18th Century Men’s Banyans, Night Gowns, and Wrappers

BANNIAN. ſ. A Man’s undreſs or a morning gown.
(A Dictionary of the English Language, 1768)

The V&A’s website describes these garments: “In the 17th and 18th centuries a nightgown was not a garment worn to bed but a version of the modern dressing gown. Donned over breeches and a shirt, the night gown was worn upon arising in the morning and before dressing in the formal clothes required for public activities. At the end of the day, many men removed their coats and waistcoats, and put on a night gown for relaxing in private at home.”

From The Annals of Philadelphia: “In the summer season, men very often wore calico morning-gowns at all times of the day and abroad in the streets. A damask banyan was much the same thing by another name.”

For related informal headwear, see the caps.

  • Palais Fesch MFA852.2.326, a red silk robe
  • MFA 44.6, a silk brocade banyan, 18th century (remodeled)
  • Met 1983.479.5, silk, England, first quarter of the 18th century
  • CMA 1936.443, a man’s morning gown, resist-dyed cotton with applied gold leaf, India, first half of the 18th century
  • LACMA M.2005.42, mordant painted and resist-dyed cotton from India, c. 1700-1750
  • Man’s banyan of painted-and-dyed cotton, Indian export for the European market, first half of the 18th century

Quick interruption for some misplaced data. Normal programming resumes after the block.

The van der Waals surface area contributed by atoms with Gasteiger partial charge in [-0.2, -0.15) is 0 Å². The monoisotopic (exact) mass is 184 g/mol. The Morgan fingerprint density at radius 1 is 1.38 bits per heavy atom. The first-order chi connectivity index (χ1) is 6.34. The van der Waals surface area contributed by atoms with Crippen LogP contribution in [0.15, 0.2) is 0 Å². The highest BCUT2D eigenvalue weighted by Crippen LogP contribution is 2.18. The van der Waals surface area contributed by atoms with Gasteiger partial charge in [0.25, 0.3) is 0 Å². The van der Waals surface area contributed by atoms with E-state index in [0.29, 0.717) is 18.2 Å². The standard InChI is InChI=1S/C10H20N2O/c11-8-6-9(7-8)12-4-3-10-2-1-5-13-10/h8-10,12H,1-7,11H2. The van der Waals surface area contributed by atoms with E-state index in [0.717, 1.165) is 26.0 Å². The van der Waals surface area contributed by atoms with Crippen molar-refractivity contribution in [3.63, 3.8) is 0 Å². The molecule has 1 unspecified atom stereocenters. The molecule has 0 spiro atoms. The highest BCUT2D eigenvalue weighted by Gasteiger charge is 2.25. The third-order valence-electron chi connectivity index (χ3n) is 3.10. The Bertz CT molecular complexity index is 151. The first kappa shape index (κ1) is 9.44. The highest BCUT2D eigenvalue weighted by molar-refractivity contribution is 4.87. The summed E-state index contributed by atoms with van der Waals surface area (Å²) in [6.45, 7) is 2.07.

• V&A T.281-1983, a nightgown in Spitalfields silk, interlined with wool, and lined with silk; England, c. 1707-1720
  • V&A 1182-1899, silk lined with block-printed cotton, possibly made in Flanders, 1720s
  • V&A T.31-2012, silk damask woven in China, banyan made in Britain or the Netherlands, c. 1720-1750
  • Nordiska museet NM.0263181, c. 1720-1775. Printed cotton fabric woven in India, probably sewn and purchased in London.
  • Met 1973.195.1a, b, cotton and linen, America, c. 1725-1799
  • Met C.I.53.74.7a, b, silk, France, c. 1730
  • Met 1981.208.2 (also here), figured silk faille, England, c. 1735
  • LACMA M.79.140, Spitalfields silk damask, England, c. 1740
  • Nightgown in blue wool damask, c. 1740
  • Historic New England 1918.546, wool damask lined with twill, c. 1740-1750
  • Manchester 1949.73, silk damask lined with silk twill, England, c. 1740-1750
  • Nordiska museet NM.0192128, silk damask lined with printed cotton, mid-18th century (c. 1740-1770)
  • Manchester 1960.301, silk damask lined in silk, Britain, c. 1750-1760
  • Met C.I.56.5.1a-c, silk, wool, and linen, European, second half of the 18th century
  • LACMA M.2007.211.797, silk satin and silk plain weave (damassé) woven in China in the first half of the 18th century, made into a robe in the Netherlands c. 1750-1760; see also pattern
  • V&A T.215-1992, a banyan in painted and dyed cotton, with printed cotton lining, possibly England or the Netherlands, c. 1750-1775
  • MFA 43.122 reversable (silk satin on one side, silk-embroidered linen on the other), second half of the 18th century
  • Bijlokemuseum, printed cotton, c. 1751-1800
  • LACMA M.2007.211.949, patterned silk satin with striped silk lining, France, c. 1760
  • Kerry Taylor Auctions Dec 12 2016, Lot 41, a gentleman’s brocaded silk banyan, c. 1760
  • Man’s silk satin damask banyan, England, c. 1760
  • Met 2008.75, quilted silk, c. 1760
  • Met 1976.149.1, silk, France, c. 1760
  • MoL 53.101/10, made of Spitalfields silk woven c. 1731-1740 that was originally a different garment, resewn into a banyan around the mid-18th century; the lining is Indian glazed cotton painted with a floral design, c. 1740-1760
  • Christie’s Lot 329 / Sale 5922, a banyan and waistcoat made from a dragon robe